Our contracting strategy

We aim to:

  • make all contracts accessible
  • ensure all contracts deliver the needs of the community
  • support small to medium enterprises by simplifying and standardising our processes
  • encourage spending in the local economy
  • ensure we receive value for money

We aspire to achieve value for money and quality outcomes from all procurements, by:

  • consolidating service requirements and spend over contract periods of three to five years (at our discretion), to achieve economy of scale
  • defining our requirements by using standardised documents and formats, to ensure an efficient process
  • structuring our contracts so they can be administered effectively by all involved parties

We achieve this through applying our contract procedures rules, which address process, strategy and policy.

Types of contract

We will deliver our requirements through a variety of compliantly procured, cost-effective contracts – these are arrangements that can be used across the WHOLE of CCC and in some cases, our partner councils (where identified) and will be in the format of:

  • call-off contracts – for example, for stationery
  • measured-term contracts – for example, for maintenance
  • framework agreements – for example, for consultants
  • dynamic purchasing systems (DPS) – for example, for specialist training

Call-off contracts

Call-off contracts cover requirements such as stationery, printing or ICT equipment requirements. These may be procured directly by us or from a framework. When we award these contracts, we aim to use them for most of our requirements, subject to performance and availability.

Measured term contracts

We use measured-term contracts for specific requirements without exact quantities or details of needs, but with a commitment to use the selected company, organisation or individual.

Corporate frameworks

Corporate frameworks are arrangements where we, through a competitively advertised, EU-compliant procurement process, select and appoint a supplier or suppliers based on quality and price. Once awarded this is a closed and fixed list.

Under the framework agreement is a call-off facility whereby each time the framework is used a call-off contract is awarded. This could be for a specific, one-off requirement or could be a term contract depending on the nature of the framework.  All contracting information will be supplied as part of the tender pack.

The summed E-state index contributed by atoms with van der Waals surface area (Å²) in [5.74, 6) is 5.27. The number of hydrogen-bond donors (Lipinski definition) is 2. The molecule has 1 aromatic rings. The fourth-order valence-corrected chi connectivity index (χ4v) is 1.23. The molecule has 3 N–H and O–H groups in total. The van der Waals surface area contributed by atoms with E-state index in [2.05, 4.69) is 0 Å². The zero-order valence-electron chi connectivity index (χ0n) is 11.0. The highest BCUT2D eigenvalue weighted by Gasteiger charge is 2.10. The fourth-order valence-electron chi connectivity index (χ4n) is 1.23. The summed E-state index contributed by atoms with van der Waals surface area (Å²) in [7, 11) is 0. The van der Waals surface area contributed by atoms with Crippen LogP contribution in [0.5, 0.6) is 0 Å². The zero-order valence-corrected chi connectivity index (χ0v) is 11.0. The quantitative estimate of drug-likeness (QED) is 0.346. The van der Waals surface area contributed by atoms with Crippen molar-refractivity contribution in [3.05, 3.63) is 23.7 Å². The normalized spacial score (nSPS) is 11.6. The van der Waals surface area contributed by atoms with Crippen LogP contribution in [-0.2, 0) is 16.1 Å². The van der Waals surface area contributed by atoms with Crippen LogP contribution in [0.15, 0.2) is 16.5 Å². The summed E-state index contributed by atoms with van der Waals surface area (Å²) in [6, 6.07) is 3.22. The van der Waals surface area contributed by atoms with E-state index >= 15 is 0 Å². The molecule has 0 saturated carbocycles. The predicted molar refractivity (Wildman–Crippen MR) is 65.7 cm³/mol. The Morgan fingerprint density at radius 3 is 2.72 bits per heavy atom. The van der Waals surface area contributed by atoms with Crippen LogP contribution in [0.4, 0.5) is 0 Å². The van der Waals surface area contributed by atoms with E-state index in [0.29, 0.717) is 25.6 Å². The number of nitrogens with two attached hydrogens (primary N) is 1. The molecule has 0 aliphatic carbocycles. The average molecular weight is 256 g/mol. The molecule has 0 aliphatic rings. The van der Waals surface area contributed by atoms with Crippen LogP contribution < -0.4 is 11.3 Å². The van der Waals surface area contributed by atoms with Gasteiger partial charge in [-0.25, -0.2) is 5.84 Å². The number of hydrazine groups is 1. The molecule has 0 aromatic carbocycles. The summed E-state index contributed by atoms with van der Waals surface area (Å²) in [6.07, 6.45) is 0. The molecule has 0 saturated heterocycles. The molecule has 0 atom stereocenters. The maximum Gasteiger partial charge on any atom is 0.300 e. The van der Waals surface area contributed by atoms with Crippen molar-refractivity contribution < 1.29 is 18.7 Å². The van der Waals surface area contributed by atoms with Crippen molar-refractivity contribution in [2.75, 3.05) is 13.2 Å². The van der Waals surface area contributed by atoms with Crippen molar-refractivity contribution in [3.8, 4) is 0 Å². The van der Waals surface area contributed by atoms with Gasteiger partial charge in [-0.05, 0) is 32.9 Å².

We use these frameworks for all relevant requirements but do not guarantee that the framework is exclusive, that any work will be awarded or commit a specific value to be awarded through the framework. 

When we require a service covered by a corporate framework agreement we may select a supplier from the framework to deliver our requirements. This may be done using:

  • a mini competition, where all suppliers on the framework are invited to provide a price based on a specification and pricing document
  • suppliers’ tendered prices
  • a rotating schedule

The method of selection will be advised when the procurement is advertised.

Framework agreements can be awarded for a maximum of four years, but awards under the framework can run past the end of the framework where specified in the tender pack.

External frameworks

We may use frameworks let by other authorities and public purchasing bodies such as Crown Commercial Services or ESPO. When we do this, the rules of that framework will be applied and the award listed on our contract register.

Dynamic purchasing systems

A dynamic purchasing system (DPS) is a modern version of an ‘approved list’. It is advertised much like a framework and suppliers are selected based on their ability to provide the contract specification, response times (where relevant), compliance with the questionnaire requirements, references and other appropriate requirements.

It is a fluid list that is updated regularly and can run for an overall period. Because there is no specific quality or price evaluation, this will happen at the point of use.

Where a DPS is used, specific details will be provided as part of the tender pack.

Some requirements may be covered by individual procurements instead of by a corporate arrangement. For example:

  • one-off capital contracts – for example, construction projects
  • large projects where greater economy of scale is achievable by going to market
  • where there have been performance issues with an existing contract

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